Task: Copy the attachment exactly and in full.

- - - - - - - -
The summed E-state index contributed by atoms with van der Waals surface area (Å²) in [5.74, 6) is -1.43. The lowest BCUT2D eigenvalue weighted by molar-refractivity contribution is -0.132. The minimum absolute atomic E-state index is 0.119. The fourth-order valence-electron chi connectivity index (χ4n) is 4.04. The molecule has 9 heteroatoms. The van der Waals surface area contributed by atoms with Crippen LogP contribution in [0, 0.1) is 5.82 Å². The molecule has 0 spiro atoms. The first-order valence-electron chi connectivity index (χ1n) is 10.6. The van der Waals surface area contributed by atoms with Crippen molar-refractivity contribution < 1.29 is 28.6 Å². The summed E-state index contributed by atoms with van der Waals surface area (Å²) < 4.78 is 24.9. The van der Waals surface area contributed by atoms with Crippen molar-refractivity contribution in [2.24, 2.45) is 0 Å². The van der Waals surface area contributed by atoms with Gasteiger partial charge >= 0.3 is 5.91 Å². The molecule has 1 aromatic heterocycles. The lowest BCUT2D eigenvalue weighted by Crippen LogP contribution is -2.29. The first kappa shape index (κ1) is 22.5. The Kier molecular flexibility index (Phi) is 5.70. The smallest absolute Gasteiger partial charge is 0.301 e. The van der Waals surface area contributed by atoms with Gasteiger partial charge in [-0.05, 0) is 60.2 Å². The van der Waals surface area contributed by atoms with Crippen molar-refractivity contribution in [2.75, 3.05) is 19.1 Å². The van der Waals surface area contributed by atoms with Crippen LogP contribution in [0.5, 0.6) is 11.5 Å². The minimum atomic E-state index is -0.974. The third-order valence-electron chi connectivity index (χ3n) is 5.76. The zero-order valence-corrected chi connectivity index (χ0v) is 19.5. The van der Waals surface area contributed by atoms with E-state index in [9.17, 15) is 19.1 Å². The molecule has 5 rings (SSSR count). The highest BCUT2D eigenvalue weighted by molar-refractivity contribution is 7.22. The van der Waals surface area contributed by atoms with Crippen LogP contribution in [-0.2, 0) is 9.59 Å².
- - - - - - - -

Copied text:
The summed E-state index contributed by atoms with van der Waals surface area (Å²) in [5.74, 6) is -1.43. The lowest BCUT2D eigenvalue weighted by molar-refractivity contribution is -0.132. The minimum absolute atomic E-state index is 0.119. The fourth-order valence-electron chi connectivity index (χ4n) is 4.04. The molecule has 9 heteroatoms. The van der Waals surface area contributed by atoms with Crippen LogP contribution in [0, 0.1) is 5.82 Å². The molecule has 0 spiro atoms. The first-order valence-electron chi connectivity index (χ1n) is 10.6. The van der Waals surface area contributed by atoms with Crippen molar-refractivity contribution < 1.29 is 28.6 Å². The summed E-state index contributed by atoms with van der Waals surface area (Å²) < 4.78 is 24.9. The van der Waals surface area contributed by atoms with Crippen molar-refractivity contribution in [2.24, 2.45) is 0 Å². The van der Waals surface area contributed by atoms with Gasteiger partial charge >= 0.3 is 5.91 Å². The molecule has 1 aromatic heterocycles. The lowest BCUT2D eigenvalue weighted by Crippen LogP contribution is -2.29. The first kappa shape index (κ1) is 22.5. The Kier molecular flexibility index (Phi) is 5.70. The smallest absolute Gasteiger partial charge is 0.301 e. The van der Waals surface area contributed by atoms with Gasteiger partial charge in [-0.05, 0) is 60.2 Å². The van der Waals surface area contributed by atoms with Crippen molar-refractivity contribution in [2.75, 3.05) is 19.1 Å². The van der Waals surface area contributed by atoms with Crippen LogP contribution in [0.5, 0.6) is 11.5 Å². The minimum atomic E-state index is -0.974. The third-order valence-electron chi connectivity index (χ3n) is 5.76. The zero-order valence-corrected chi connectivity index (χ0v) is 19.5. The van der Waals surface area contributed by atoms with E-state index in [9.17, 15) is 19.1 Å². The molecule has 5 rings (SSSR count). The highest BCUT2D eigenvalue weighted by molar-refractivity contribution is 7.22. The van der Waals surface area contributed by atoms with Crippen LogP contribution in [-0.2, 0) is 9.59 Å².